Day 4

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Paper title Coordination of ground based and in orbit multipoint measurements: comparison of magnetospheric and ground currents
Authors
  1. Malcolm Dunlop Beihang University Speaker
  2. Xiangcheng Dong STFC RAL Space
  3. Dong Wei Southern University of Science and Technology
  4. Xin Tan Beihang University
  5. Junying Yang Beihang University
  6. Chao Xiong Wuhan University, China
Form of presentation Poster
Topics
  • B2. Earth Explorer missions
    • B2.05 Swarm - ESA's Extremely Versatile Magnetic Field and Geospace Explorer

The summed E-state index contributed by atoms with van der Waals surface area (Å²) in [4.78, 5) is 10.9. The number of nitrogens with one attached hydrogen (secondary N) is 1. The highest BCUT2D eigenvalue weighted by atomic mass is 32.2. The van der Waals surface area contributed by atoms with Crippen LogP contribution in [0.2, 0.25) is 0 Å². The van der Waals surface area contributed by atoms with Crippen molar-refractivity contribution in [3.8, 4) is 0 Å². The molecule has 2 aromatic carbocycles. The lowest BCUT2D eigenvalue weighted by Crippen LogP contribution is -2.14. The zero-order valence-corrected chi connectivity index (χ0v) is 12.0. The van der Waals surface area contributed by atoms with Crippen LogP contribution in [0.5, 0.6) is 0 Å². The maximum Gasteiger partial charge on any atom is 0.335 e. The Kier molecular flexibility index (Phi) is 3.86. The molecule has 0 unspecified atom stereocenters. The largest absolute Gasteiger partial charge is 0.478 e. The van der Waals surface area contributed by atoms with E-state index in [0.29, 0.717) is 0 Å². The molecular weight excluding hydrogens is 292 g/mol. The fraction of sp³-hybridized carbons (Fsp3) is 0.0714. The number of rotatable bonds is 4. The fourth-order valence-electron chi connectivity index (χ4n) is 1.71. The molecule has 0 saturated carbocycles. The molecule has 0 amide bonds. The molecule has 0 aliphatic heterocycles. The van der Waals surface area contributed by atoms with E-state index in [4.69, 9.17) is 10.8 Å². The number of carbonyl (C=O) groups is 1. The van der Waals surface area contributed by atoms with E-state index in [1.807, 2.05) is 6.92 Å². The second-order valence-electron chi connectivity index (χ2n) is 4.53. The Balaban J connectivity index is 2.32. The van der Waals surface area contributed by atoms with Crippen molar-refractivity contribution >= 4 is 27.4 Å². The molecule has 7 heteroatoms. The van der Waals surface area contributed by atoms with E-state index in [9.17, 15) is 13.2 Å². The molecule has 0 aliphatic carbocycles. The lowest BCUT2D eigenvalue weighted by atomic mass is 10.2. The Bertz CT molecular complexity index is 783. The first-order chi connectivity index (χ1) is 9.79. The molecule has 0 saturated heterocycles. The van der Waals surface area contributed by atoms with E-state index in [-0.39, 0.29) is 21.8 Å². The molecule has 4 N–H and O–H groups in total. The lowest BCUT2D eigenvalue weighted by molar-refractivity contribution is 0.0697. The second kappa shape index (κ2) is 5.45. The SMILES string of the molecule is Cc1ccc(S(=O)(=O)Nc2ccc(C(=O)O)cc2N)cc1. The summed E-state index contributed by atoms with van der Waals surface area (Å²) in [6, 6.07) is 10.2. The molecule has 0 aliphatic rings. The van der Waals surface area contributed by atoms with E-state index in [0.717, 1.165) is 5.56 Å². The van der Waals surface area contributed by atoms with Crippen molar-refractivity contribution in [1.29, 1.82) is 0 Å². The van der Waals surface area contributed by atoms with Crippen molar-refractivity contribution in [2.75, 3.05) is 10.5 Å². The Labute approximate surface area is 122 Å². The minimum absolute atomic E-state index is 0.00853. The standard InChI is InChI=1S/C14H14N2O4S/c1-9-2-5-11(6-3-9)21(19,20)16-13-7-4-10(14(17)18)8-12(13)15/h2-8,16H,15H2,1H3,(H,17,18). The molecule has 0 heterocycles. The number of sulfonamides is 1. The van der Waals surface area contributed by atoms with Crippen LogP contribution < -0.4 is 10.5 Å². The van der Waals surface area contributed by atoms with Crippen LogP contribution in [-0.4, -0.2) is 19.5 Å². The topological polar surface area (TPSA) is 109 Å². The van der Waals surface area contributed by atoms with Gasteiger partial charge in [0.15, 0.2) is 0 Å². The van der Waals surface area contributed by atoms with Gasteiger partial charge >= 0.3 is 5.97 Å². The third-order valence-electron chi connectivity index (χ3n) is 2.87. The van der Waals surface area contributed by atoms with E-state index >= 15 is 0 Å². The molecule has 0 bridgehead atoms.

Abstract text The scaling of field-aligned current sheets (FACs) connecting different regions of the magnetosphere can be explored by multi-spacecraft measurements, both at low (LEO) and high altitudes. With the relation to (R1/R2) and (sub-)auroral boundaries (mapping to current distributions at the magnetopause and ring current and regions in between) such distributed current measurements can assist in future combination with SMILE data and are also enhanced by added LEO coverage, such as is planned with NanoMagSat. Individual events, sampled by higher altitude spacecraft (e.g. Cluster, MMS), in conjunction with Swarm or other LEO satellites, show different FAC scale sizes. Large and small-scale (MLT) trends in FAC orientation can also be inferred from dual-spacecraft (e.g. the Swarm A&C spacecraft). Conjugate effects seen in ground magnetic signals (dH/dt, as a proxy for GICs) and spacecraft (e.g. Cluster/Swarm) show intense variations take place in the main phase of a geomagnetic storm (e.g. cusp response) and during active substorms (e.g. driven by arrival of bursty bulk flows, BBF). The most intense dH/dt is associated with FACs, driven by BBFs at geosynchronous orbit (via a modified substorm current wedge, SCW). Previous demonstration of directly driven dB/dt by bursty bulk flows (BBFs) at geosynchronous orbit has been rare. In situ ring current morphology can be investigated by MMS, THEMIS and Cluster, using the multi-spacecraft curlometer method, and linked to LEO signals via R2-FACs and the effect on the internal geomagnetic field. These in situ measurements suggest the ring current is a superposition of a relatively stable, outer westward ring current, dominating the dawn-side, and closing banana currents due to a peak or trough of plasma pressure in the afternoon and night-side sectors (depending on geomagnetic activity). The transport relationship between these two banana currents via (R2) FACs can be investigated with spacecraft at LEO.